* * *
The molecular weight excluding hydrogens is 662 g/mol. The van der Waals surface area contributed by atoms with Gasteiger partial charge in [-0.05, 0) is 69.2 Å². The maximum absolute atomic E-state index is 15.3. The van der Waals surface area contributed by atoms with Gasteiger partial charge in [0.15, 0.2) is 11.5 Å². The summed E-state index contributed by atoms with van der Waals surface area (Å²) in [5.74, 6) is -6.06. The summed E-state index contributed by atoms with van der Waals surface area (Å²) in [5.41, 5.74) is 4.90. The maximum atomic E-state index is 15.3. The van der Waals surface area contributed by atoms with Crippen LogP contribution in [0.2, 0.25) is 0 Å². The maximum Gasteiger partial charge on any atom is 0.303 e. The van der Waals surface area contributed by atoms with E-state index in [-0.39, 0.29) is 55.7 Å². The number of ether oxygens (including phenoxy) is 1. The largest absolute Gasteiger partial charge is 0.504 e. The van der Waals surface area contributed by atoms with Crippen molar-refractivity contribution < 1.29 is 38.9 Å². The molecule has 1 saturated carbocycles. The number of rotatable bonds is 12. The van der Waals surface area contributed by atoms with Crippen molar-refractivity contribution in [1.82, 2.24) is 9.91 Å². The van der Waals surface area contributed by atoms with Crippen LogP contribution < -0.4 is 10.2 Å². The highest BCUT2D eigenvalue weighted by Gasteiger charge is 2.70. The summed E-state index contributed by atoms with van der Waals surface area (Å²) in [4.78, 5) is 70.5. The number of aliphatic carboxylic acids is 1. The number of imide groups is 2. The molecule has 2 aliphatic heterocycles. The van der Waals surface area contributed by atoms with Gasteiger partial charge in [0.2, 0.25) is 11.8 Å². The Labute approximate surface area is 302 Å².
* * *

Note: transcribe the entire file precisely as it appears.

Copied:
The molecular weight excluding hydrogens is 662 g/mol. The van der Waals surface area contributed by atoms with Gasteiger partial charge in [-0.05, 0) is 69.2 Å². The maximum absolute atomic E-state index is 15.3. The van der Waals surface area contributed by atoms with Gasteiger partial charge in [0.15, 0.2) is 11.5 Å². The summed E-state index contributed by atoms with van der Waals surface area (Å²) in [5.74, 6) is -6.06. The summed E-state index contributed by atoms with van der Waals surface area (Å²) in [5.41, 5.74) is 4.90. The maximum atomic E-state index is 15.3. The van der Waals surface area contributed by atoms with Crippen LogP contribution in [0.2, 0.25) is 0 Å². The maximum Gasteiger partial charge on any atom is 0.303 e. The van der Waals surface area contributed by atoms with E-state index in [-0.39, 0.29) is 55.7 Å². The number of ether oxygens (including phenoxy) is 1. The largest absolute Gasteiger partial charge is 0.504 e. The van der Waals surface area contributed by atoms with Crippen molar-refractivity contribution < 1.29 is 38.9 Å². The molecule has 1 saturated carbocycles. The number of rotatable bonds is 12. The van der Waals surface area contributed by atoms with Crippen molar-refractivity contribution in [1.82, 2.24) is 9.91 Å². The van der Waals surface area contributed by atoms with Crippen LogP contribution < -0.4 is 10.2 Å². The highest BCUT2D eigenvalue weighted by Gasteiger charge is 2.70. The summed E-state index contributed by atoms with van der Waals surface area (Å²) in [4.78, 5) is 70.5. The number of aliphatic carboxylic acids is 1. The number of imide groups is 2. The molecule has 2 aliphatic heterocycles. The van der Waals surface area contributed by atoms with Gasteiger partial charge in [0.2, 0.25) is 11.8 Å². The Labute approximate surface area is 302 Å².